The 3-Step Plan to Break Your Sugar Habit

Got a sweet tooth? See how to break your addiction to sugar.

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Sweet Snacks Without The Sugar (2:54)

If you’ve got a sweet tooth, you know how hard it can be to break the sugar habit — from a donut to get you through a hectic morning to candy during the late afternoon lull, it’s all too easy to indulge. But if you think the problem is a lack of willpower, you’re wrong: In fact, it's your body’s job to keep you addicted to sugar.

Fortunately, there’s a way to break your yearning for sugar. This three-step plan, developed by psychologist Dr. Ramani Durvasula, who specializes in the complicated relationships people develop with food, will help you cut your cravings and quit overdoing it on sugar once and for all. 

Why Your Brain Is Keeping You Addicted to Sugar

Your brain is hardwired to see sugar as a good source of energy. After all, when our ancestors picked berries, “sweet” ones were ripe, while “sour” or “bitter” berries meant poison. And while you may not remember the very first piece of cake you ate, your brain does. 

When you eat sugar, your brain sends pleasure signals, which encourage you to eat more sugar to get the reward. The more sugar you eat, the more you want! With this plan, you can rewire the reward system that’s working against you, so that you no longer crave sugar. 

The Three-Step Plan 

Dr. Ramani’s plan has a realistic approach: Instead of going cold turkey, this three-step plan gradually eases you off sugar and trains your taste buds to enjoy things that aren’t as sweet.

Step 1: Eliminate All “Timed” Sugars: 

During this first week, you’ll remove the rituals that fuel the sugar habit: your morning pastry, afternoon cookie and after-dinner dessert. Like with any addiction, a step-down is best. That way, you can wean yourself off of sugar without experiencing common side effects, such as headaches and irritability. This gradual approach prevents sugar shock.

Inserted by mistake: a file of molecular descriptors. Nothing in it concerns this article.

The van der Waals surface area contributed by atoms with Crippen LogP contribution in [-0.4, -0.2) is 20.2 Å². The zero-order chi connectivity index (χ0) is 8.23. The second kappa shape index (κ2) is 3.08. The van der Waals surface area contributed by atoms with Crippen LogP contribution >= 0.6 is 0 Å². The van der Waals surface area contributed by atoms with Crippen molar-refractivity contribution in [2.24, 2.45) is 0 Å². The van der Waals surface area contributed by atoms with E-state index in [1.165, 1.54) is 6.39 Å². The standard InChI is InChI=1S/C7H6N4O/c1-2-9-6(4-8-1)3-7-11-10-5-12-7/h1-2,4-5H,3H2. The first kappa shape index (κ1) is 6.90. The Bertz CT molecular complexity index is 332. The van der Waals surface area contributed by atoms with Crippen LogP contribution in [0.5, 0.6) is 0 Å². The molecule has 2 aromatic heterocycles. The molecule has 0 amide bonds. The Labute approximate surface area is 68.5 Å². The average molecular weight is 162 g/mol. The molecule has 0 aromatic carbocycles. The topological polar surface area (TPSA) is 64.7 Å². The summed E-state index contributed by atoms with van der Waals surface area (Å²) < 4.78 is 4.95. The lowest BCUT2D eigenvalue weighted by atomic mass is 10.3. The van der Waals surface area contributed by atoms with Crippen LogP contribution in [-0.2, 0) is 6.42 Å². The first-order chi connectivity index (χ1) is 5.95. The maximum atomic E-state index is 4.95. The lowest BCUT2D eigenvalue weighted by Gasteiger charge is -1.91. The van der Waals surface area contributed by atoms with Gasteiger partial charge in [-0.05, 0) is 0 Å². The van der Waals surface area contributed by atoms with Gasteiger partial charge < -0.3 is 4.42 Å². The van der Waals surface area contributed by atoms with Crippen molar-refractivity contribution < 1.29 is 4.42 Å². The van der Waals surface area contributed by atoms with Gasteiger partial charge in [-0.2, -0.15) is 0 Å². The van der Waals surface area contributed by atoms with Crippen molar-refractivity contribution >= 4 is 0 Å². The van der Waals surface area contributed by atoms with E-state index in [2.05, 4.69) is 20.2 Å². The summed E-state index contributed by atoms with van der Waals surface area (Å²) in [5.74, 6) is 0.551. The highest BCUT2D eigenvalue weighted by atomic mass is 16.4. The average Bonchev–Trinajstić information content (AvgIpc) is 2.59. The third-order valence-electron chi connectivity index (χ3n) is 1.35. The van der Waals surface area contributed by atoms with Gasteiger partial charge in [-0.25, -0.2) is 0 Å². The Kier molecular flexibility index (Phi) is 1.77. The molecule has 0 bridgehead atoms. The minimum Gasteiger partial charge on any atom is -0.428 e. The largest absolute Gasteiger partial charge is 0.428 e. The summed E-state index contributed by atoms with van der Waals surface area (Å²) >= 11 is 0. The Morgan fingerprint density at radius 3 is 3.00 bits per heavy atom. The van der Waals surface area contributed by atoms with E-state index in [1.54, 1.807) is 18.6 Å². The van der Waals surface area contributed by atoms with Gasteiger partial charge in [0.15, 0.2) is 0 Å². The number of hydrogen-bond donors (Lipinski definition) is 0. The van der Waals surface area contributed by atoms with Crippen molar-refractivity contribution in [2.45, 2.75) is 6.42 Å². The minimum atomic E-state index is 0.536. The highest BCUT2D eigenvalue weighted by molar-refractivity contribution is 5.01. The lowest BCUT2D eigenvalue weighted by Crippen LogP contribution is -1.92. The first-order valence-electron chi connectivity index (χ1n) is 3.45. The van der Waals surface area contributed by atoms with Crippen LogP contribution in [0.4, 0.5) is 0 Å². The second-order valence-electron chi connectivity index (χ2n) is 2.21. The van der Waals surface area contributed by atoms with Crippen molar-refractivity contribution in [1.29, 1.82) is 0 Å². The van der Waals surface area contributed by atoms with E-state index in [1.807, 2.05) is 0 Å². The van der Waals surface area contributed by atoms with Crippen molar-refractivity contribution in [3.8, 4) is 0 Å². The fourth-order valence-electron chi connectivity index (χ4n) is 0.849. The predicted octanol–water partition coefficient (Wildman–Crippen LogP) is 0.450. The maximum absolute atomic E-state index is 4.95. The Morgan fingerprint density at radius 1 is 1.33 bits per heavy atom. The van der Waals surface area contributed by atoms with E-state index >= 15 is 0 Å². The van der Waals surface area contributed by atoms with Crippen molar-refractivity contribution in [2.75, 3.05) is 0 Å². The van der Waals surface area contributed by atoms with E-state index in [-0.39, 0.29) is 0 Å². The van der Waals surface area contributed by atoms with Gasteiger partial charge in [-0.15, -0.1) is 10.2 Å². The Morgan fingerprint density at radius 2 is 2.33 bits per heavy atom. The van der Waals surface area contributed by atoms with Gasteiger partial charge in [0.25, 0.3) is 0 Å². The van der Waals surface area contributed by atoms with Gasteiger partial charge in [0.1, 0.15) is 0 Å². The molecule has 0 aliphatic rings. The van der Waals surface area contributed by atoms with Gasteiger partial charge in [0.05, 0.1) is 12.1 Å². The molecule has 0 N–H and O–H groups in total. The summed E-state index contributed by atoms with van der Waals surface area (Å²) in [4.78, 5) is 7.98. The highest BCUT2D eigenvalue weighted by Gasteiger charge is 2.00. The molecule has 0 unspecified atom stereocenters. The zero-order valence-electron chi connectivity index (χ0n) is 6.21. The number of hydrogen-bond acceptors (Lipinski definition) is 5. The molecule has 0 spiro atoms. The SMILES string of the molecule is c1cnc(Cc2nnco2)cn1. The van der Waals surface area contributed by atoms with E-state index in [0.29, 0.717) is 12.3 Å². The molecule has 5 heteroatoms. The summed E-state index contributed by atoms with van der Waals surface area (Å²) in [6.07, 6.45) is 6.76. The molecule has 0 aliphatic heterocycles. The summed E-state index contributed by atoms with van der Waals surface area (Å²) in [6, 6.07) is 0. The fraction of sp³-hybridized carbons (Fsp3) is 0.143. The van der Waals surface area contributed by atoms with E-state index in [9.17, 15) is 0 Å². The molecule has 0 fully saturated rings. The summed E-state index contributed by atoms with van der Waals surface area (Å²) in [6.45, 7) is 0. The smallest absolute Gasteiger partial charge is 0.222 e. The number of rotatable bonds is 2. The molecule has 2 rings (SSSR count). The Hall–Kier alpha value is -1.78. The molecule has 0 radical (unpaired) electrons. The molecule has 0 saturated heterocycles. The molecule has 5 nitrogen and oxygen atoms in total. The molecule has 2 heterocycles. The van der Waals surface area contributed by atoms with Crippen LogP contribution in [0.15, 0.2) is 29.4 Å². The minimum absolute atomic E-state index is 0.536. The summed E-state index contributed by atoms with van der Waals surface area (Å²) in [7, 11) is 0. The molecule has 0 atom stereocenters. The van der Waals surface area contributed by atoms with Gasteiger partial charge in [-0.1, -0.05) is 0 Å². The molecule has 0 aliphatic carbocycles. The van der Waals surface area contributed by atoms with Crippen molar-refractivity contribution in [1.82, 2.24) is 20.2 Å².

Step 2: Add Sugar Replacements: 

Now that you’ve removed the “timed sugars,” your goal for the second week is to trick your taste buds with sugar-mimicking foods. Mornings are crucial for this step. That’s because if you’ve eaten badly before bed, you’ll up crashing. You’ll crave sugar — especially if you’ve had a rough night’s sleep, and your body is looking for a quick, easy source of energy. Instead, start your day with a sugar-free smoothie.

For a snack, try naturally sweetened popcorn made with cocoa powder as a replacement for your usual sugar-laden treats. Or, try this trick: Sprinkle some salt on your fruit. Doing this enhances the natural fruit sugars, since salt heightens the sweet taste of things that are already sweet and also cuts the tart taste. (Don’t overdo the salt; you don’t want to replace a sugar habit with a salt one. But having a piece of fruit with salt on it is a better option than a mid-afternoon candy bar.)

Tip: Don’t replace sugar with artificial sweeteners, since that will keep the cycle going — and make it even worse.

Step 3: Create a New Kind of Cookie Jar: 

Congratulations! Now that you’ve made it to week three, it’s time to find substitute activities to replace eating sweets. Cut a piece of paper into 20 pieces, and write down an activity you want to do on each scrap of paper. As well, use scraps of paper to write down the names of friends. Stick all of them into a jar. The next time you feel a sugar-craving hit, reach in and grab a piece of paper. You can either do the activity or call the friend. Here are some examples of activities to get you started:

  • Take a long soak in the tub
  • Read a novel
  • Go on Facebook
  • Play Words with Friends
  • Take a walk

So many of us eat when we feel alone and disconnected from the world — this cookie jar makes you reconnect with people and yourself, filling the void that wants something sweet. Best of all, it doesn’t cost you a single calorie.